O'FALLON — Robin Aston and Kelsie Kestler are about to graduate from Southeast Missouri State University but don't have to worry about finding a job. Both lined that up before going to college.
The women will have jobs waiting for them teaching special education in the Fort Zumwalt School District in St. Charles County. The St. Louis Post-Dispatch reports that the jobs are guaranteed through a "Grow Your Own Teacher" program.
"Without this program, I would have trouble seeking a job," said Aston, 22. "I would be confused about how to get to this point. I would not know what a school district was looking for."
The district began the program in 2005 in response to difficulty in recruiting teachers for some high-demand subjects. High school seniors apply and go through a screening process. Those selected receive $3,000 per semester for four years — $24,000 total. In return, they must spend their first four years after college teaching in the district. If they don't complete the four years in the district, they must pay back the $24,000. The district describes it as a forgivable loan program, not a scholarship.
Deputy Superintendent Patty Corum formed a committee in 2004 to study how the district could respond to the growing need for teachers certified in special education, foreign language, industrial technology and high school math and science. The committee based the Grow Your Own Teacher program on a similar system in Wichita, Kan.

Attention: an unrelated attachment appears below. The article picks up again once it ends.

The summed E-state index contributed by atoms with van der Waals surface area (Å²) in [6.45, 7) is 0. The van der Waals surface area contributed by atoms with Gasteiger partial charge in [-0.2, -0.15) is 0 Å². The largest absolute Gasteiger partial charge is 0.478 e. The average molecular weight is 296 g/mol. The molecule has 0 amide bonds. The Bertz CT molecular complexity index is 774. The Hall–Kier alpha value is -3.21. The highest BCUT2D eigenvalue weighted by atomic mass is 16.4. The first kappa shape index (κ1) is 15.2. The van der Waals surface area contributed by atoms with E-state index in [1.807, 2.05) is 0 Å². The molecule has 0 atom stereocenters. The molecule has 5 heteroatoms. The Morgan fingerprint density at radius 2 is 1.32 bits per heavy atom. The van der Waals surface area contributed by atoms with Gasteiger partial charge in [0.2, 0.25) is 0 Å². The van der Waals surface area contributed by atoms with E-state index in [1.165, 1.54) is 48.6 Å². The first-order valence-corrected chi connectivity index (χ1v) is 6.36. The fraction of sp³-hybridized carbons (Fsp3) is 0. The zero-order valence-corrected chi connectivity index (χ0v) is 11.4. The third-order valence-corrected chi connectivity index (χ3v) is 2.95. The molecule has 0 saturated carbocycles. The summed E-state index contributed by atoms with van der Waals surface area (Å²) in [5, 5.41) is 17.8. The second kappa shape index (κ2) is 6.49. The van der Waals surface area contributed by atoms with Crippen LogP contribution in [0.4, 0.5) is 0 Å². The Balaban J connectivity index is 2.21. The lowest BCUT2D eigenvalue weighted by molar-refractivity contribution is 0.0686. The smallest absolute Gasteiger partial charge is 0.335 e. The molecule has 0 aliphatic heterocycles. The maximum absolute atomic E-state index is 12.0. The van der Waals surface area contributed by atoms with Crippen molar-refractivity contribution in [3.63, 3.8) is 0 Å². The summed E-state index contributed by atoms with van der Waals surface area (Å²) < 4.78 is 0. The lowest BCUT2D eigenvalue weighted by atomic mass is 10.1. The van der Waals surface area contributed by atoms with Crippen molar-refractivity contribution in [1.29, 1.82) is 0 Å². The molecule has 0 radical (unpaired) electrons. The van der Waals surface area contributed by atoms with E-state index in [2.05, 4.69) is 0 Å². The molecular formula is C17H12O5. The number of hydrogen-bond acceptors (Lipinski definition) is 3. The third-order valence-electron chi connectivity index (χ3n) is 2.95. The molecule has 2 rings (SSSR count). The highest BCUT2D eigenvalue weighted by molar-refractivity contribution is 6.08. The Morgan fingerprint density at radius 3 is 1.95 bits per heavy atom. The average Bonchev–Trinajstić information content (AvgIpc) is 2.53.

The committee established a nonprofit education foundation that raises money through employee payroll deductions, private donations and fundraising. Corum said the foundation has $150,000 in hand, collecting about $55,000 annually.
The program has seven students enrolled in college this year. Aston and Kestler will be the first graduates.
Aston, a graduate of Fort Zumwalt South High School, kept in touch with a Fort Zumwalt teacher mentor and attended two teacher leadership training meetings each year. She said Corum and Superintendent Bernard DuBray often called her and met her for dinner or lunch.
Aston began student teaching full time at Fort Zumwalt North High School in January.
Meanwhile, 18-year-old Emily Byers, a senior at Fort Zumwalt North, is just entering the program. She plans to begin classes this fall at Truman State, one of seven universities participating in the program. Byers plans to major in biology and chemistry so she can become a high school science teacher in the Fort Zumwalt district.
Byers, whose mother is a second-grade teacher in the district, said the $24,000 loan should pay her entire tuition. Scholarships from the university would pay for housing and books. So she would have a free ride, plus a job when she graduated.
"It's a dream come true for me," Byers said. "When they came to my class to tell me I was accepted, I was so excited, I started crying. I didn't know if I should walk or sit down. My friend held me up so I wouldn't fall. I was shaking so bad."
Byers called her mother to tell her the good news. "She started screaming," she said. "My dad found out later. He jumped up and down so much, he blew out a kitchen light bulb."